Effects of food availability on the distribution of migratory warblers among habitats in Jamaica
*Correspondence: Dr M. D. Johnson, Department of Wildlife, Humboldt State University, Arcata, California 95521 USA, (707) 826–3218, Fax: (707) 826–4060. E-mail:email@example.com
- 1Theoretical arguments suggest that distributions of migratory birds in winter should match patterns of food availability, but in reality the match between migrants and their food may be imperfect because, for various reasons, birds may be unable to ‘track’ food resources. We tested the hypothesis that food availability influences the distribution of migratory canopy-foraging insectivorous warblers wintering in Jamaica.
- 2Over a wide spatial scale (24 sites on the island), warbler abundance varied significantly among sites and habitats and was significantly dependent on measures of arthropod biomass. Alternative factors (vegetation characteristics, resident bird competitor abundance, predator abundance) were not correlated with warbler abundance.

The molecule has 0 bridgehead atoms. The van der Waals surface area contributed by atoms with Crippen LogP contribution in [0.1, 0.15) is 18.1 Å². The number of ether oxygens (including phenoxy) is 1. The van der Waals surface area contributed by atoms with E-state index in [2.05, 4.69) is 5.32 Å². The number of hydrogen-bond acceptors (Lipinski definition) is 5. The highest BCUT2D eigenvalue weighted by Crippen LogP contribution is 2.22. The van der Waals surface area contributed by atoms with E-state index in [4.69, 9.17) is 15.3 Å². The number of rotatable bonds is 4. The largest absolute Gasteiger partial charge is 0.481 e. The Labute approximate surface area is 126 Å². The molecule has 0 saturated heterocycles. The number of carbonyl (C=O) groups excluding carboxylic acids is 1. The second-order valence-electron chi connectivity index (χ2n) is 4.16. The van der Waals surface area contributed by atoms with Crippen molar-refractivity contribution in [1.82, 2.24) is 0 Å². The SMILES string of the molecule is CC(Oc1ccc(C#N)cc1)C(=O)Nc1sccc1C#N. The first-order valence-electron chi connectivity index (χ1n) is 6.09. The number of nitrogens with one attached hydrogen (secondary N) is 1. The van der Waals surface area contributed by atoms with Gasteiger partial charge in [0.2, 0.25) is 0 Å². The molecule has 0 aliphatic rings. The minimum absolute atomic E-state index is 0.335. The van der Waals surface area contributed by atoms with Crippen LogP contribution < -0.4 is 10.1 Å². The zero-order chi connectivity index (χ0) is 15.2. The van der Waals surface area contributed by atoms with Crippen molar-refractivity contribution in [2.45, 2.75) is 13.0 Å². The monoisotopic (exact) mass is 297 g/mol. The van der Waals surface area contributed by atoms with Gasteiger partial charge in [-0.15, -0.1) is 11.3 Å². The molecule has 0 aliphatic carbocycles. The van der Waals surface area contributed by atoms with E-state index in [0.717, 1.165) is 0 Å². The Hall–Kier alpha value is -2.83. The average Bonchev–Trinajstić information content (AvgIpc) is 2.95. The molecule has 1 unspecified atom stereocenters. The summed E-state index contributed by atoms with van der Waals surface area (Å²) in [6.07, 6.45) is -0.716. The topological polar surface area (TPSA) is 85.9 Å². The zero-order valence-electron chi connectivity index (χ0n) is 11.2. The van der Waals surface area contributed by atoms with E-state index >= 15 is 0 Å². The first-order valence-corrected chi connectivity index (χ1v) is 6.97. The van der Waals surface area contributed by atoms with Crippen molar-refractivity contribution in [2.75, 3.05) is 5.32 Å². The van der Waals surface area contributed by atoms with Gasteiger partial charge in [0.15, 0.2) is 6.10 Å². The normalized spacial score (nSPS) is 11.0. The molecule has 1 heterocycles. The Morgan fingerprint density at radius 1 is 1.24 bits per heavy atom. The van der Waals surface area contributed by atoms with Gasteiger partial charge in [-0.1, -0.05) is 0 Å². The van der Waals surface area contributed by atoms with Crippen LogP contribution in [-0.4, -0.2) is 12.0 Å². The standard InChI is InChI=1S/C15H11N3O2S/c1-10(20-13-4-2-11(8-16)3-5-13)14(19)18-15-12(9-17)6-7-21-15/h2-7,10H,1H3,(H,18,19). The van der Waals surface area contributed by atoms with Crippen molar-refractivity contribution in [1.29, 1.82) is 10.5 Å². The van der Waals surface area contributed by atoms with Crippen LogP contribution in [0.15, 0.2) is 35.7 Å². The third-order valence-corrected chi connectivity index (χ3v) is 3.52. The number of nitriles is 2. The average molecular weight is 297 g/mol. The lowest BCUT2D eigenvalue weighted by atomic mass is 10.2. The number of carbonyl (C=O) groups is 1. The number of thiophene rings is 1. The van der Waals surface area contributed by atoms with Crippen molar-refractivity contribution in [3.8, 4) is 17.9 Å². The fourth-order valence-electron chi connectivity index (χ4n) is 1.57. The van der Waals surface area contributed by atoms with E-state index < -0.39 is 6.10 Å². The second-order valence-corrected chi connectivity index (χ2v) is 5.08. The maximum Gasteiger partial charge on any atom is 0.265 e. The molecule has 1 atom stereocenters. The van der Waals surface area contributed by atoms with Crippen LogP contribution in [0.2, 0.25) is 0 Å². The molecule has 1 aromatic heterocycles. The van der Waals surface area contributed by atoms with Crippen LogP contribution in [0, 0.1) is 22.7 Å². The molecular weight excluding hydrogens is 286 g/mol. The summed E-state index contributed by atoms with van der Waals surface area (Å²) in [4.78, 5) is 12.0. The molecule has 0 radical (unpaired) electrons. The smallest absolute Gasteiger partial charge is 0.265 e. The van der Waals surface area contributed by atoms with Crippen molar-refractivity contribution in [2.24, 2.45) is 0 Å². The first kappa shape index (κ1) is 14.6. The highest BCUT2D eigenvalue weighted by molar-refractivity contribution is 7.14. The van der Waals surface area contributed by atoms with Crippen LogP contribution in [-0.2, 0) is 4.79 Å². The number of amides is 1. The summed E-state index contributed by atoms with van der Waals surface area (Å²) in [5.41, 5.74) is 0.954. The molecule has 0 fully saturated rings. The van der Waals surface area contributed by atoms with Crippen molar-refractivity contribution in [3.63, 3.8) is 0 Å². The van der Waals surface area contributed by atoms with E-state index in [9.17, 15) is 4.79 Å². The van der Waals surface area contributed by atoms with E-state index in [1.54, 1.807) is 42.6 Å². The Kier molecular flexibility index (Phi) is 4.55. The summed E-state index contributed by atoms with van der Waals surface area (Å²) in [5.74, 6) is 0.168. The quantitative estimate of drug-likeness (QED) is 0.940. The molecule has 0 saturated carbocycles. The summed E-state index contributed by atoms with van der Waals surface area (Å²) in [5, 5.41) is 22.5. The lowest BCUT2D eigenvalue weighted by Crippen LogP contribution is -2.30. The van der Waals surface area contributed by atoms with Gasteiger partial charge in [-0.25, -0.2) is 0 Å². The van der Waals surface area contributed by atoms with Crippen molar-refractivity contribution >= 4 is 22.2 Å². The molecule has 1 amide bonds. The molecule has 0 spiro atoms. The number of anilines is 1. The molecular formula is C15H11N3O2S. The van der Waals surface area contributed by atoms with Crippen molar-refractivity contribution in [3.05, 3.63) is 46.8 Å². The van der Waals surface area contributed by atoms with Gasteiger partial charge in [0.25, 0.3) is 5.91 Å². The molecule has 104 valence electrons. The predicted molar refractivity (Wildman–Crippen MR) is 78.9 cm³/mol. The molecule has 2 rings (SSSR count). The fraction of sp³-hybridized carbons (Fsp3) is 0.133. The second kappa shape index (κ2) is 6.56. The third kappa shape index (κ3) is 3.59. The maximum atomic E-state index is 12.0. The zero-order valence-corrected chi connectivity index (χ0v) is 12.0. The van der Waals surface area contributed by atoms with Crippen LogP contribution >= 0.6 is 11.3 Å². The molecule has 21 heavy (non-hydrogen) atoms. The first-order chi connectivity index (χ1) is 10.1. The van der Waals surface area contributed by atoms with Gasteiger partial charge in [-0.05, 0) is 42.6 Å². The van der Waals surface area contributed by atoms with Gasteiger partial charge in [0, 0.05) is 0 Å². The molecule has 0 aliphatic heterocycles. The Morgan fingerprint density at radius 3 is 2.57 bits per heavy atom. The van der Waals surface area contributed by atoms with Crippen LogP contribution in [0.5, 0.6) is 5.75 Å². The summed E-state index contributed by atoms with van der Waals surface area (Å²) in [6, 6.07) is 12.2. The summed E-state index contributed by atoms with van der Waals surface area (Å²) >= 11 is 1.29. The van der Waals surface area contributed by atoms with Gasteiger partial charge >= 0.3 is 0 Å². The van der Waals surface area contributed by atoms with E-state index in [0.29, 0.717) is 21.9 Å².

- 3Over a short temporal scale (about 2 weeks) at a single site, warbler abundance increased as predicted quantitatively after a natural, rapid increase in arthropod biomass.
- 4Over a longer temporal scale (the duration of a winter), changes in density and persistence of individually marked American redstarts (Setophaga ruticilla, L.) on six sites corresponded with concurrent fluctuations in arthropod biomass.
- 5These results document a strong association between arthropod biomass and warbler abundance in time and space, suggesting that warblers wintering in Jamaica distribute themselves in response to food resources.
- 6We hypothesize that dominance hierarchies and variable movement strategies operate in concert with birds’ responses to food to influence the distribution of wintering warblers at different spatial scales. Whether food availability determines habitat quality remains to be investigated.